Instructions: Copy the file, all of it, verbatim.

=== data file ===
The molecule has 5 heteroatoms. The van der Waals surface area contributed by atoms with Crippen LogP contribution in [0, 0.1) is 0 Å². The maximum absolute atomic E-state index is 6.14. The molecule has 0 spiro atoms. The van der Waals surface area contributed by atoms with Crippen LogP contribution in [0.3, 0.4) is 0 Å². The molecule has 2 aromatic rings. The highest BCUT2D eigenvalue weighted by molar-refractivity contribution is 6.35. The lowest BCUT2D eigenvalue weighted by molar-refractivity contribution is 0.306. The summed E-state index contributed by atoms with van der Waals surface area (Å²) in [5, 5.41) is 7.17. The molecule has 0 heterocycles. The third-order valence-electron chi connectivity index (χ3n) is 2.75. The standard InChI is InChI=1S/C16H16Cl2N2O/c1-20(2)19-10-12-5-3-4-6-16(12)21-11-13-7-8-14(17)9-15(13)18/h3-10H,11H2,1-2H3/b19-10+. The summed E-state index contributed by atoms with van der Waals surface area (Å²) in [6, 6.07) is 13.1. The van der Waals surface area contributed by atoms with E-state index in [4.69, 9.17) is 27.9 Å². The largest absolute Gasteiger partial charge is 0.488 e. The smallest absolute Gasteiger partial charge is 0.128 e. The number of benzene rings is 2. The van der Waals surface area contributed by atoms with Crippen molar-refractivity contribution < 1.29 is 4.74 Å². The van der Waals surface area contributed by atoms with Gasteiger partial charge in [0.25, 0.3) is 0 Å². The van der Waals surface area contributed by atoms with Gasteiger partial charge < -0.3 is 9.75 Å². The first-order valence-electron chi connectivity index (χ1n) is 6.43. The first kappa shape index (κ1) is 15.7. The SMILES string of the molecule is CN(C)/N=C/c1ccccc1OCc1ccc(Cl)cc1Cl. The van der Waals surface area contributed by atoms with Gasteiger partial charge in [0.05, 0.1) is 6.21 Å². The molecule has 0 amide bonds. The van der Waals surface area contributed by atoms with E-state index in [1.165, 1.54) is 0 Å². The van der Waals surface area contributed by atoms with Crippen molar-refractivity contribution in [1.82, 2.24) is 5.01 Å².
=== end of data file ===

The molecule has 5 heteroatoms. The van der Waals surface area contributed by atoms with Crippen LogP contribution in [0, 0.1) is 0 Å². The maximum absolute atomic E-state index is 6.14. The molecule has 0 spiro atoms. The van der Waals surface area contributed by atoms with Crippen LogP contribution in [0.3, 0.4) is 0 Å². The molecule has 2 aromatic rings. The highest BCUT2D eigenvalue weighted by molar-refractivity contribution is 6.35. The lowest BCUT2D eigenvalue weighted by molar-refractivity contribution is 0.306. The summed E-state index contributed by atoms with van der Waals surface area (Å²) in [5, 5.41) is 7.17. The molecule has 0 heterocycles. The third-order valence-electron chi connectivity index (χ3n) is 2.75. The standard InChI is InChI=1S/C16H16Cl2N2O/c1-20(2)19-10-12-5-3-4-6-16(12)21-11-13-7-8-14(17)9-15(13)18/h3-10H,11H2,1-2H3/b19-10+. The summed E-state index contributed by atoms with van der Waals surface area (Å²) in [6, 6.07) is 13.1. The van der Waals surface area contributed by atoms with E-state index in [4.69, 9.17) is 27.9 Å². The largest absolute Gasteiger partial charge is 0.488 e. The smallest absolute Gasteiger partial charge is 0.128 e. The number of benzene rings is 2. The van der Waals surface area contributed by atoms with Crippen molar-refractivity contribution < 1.29 is 4.74 Å². The van der Waals surface area contributed by atoms with Gasteiger partial charge in [0.25, 0.3) is 0 Å². The van der Waals surface area contributed by atoms with Gasteiger partial charge < -0.3 is 9.75 Å². The first-order valence-electron chi connectivity index (χ1n) is 6.43. The first kappa shape index (κ1) is 15.7. The SMILES string of the molecule is CN(C)/N=C/c1ccccc1OCc1ccc(Cl)cc1Cl. The van der Waals surface area contributed by atoms with Gasteiger partial charge in [0.05, 0.1) is 6.21 Å². The molecule has 0 amide bonds. The van der Waals surface area contributed by atoms with E-state index in [1.165, 1.54) is 0 Å². The van der Waals surface area contributed by atoms with Crippen molar-refractivity contribution in [1.82, 2.24) is 5.01 Å².